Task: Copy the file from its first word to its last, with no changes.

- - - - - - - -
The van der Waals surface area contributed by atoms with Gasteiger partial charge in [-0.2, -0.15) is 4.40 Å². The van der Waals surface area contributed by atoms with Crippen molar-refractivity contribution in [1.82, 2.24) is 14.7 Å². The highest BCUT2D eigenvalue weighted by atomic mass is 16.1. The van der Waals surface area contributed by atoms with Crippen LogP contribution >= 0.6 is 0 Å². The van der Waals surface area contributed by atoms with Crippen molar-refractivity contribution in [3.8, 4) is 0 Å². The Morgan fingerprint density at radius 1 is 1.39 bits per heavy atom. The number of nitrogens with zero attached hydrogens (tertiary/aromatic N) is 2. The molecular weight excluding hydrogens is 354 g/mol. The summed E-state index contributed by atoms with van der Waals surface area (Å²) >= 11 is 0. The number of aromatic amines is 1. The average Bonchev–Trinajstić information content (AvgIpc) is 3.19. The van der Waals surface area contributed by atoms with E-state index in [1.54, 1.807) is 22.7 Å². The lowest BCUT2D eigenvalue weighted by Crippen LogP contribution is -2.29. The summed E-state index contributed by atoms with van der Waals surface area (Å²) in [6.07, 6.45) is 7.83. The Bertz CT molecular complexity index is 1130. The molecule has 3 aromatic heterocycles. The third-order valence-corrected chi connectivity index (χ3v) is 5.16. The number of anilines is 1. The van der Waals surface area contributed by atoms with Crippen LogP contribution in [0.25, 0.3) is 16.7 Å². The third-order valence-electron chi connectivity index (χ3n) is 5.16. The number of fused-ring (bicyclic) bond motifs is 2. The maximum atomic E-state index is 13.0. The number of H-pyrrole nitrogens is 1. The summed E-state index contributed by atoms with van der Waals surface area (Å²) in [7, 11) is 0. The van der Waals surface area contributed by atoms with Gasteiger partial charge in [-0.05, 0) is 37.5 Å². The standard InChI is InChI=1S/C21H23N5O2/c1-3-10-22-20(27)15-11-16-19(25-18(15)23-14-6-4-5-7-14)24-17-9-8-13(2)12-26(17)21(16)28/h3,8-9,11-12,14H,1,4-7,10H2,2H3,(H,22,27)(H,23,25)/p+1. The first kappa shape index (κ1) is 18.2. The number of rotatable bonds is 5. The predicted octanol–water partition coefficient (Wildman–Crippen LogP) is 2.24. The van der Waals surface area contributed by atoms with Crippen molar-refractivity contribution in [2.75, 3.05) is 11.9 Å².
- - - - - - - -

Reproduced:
The van der Waals surface area contributed by atoms with Gasteiger partial charge in [-0.2, -0.15) is 4.40 Å². The van der Waals surface area contributed by atoms with Crippen molar-refractivity contribution in [1.82, 2.24) is 14.7 Å². The highest BCUT2D eigenvalue weighted by atomic mass is 16.1. The van der Waals surface area contributed by atoms with Crippen LogP contribution >= 0.6 is 0 Å². The van der Waals surface area contributed by atoms with Crippen molar-refractivity contribution in [3.8, 4) is 0 Å². The Morgan fingerprint density at radius 1 is 1.39 bits per heavy atom. The number of nitrogens with zero attached hydrogens (tertiary/aromatic N) is 2. The molecular weight excluding hydrogens is 354 g/mol. The summed E-state index contributed by atoms with van der Waals surface area (Å²) >= 11 is 0. The number of aromatic amines is 1. The average Bonchev–Trinajstić information content (AvgIpc) is 3.19. The van der Waals surface area contributed by atoms with E-state index in [1.54, 1.807) is 22.7 Å². The lowest BCUT2D eigenvalue weighted by Crippen LogP contribution is -2.29. The summed E-state index contributed by atoms with van der Waals surface area (Å²) in [6.07, 6.45) is 7.83. The Bertz CT molecular complexity index is 1130. The molecule has 3 aromatic heterocycles. The third-order valence-corrected chi connectivity index (χ3v) is 5.16. The number of anilines is 1. The van der Waals surface area contributed by atoms with Crippen LogP contribution in [0.25, 0.3) is 16.7 Å². The third-order valence-electron chi connectivity index (χ3n) is 5.16. The number of fused-ring (bicyclic) bond motifs is 2. The maximum atomic E-state index is 13.0. The number of H-pyrrole nitrogens is 1. The summed E-state index contributed by atoms with van der Waals surface area (Å²) in [7, 11) is 0. The van der Waals surface area contributed by atoms with Gasteiger partial charge in [-0.05, 0) is 37.5 Å². The standard InChI is InChI=1S/C21H23N5O2/c1-3-10-22-20(27)15-11-16-19(25-18(15)23-14-6-4-5-7-14)24-17-9-8-13(2)12-26(17)21(16)28/h3,8-9,11-12,14H,1,4-7,10H2,2H3,(H,22,27)(H,23,25)/p+1. The first kappa shape index (κ1) is 18.2. The number of rotatable bonds is 5. The predicted octanol–water partition coefficient (Wildman–Crippen LogP) is 2.24. The van der Waals surface area contributed by atoms with Crippen molar-refractivity contribution in [2.75, 3.05) is 11.9 Å².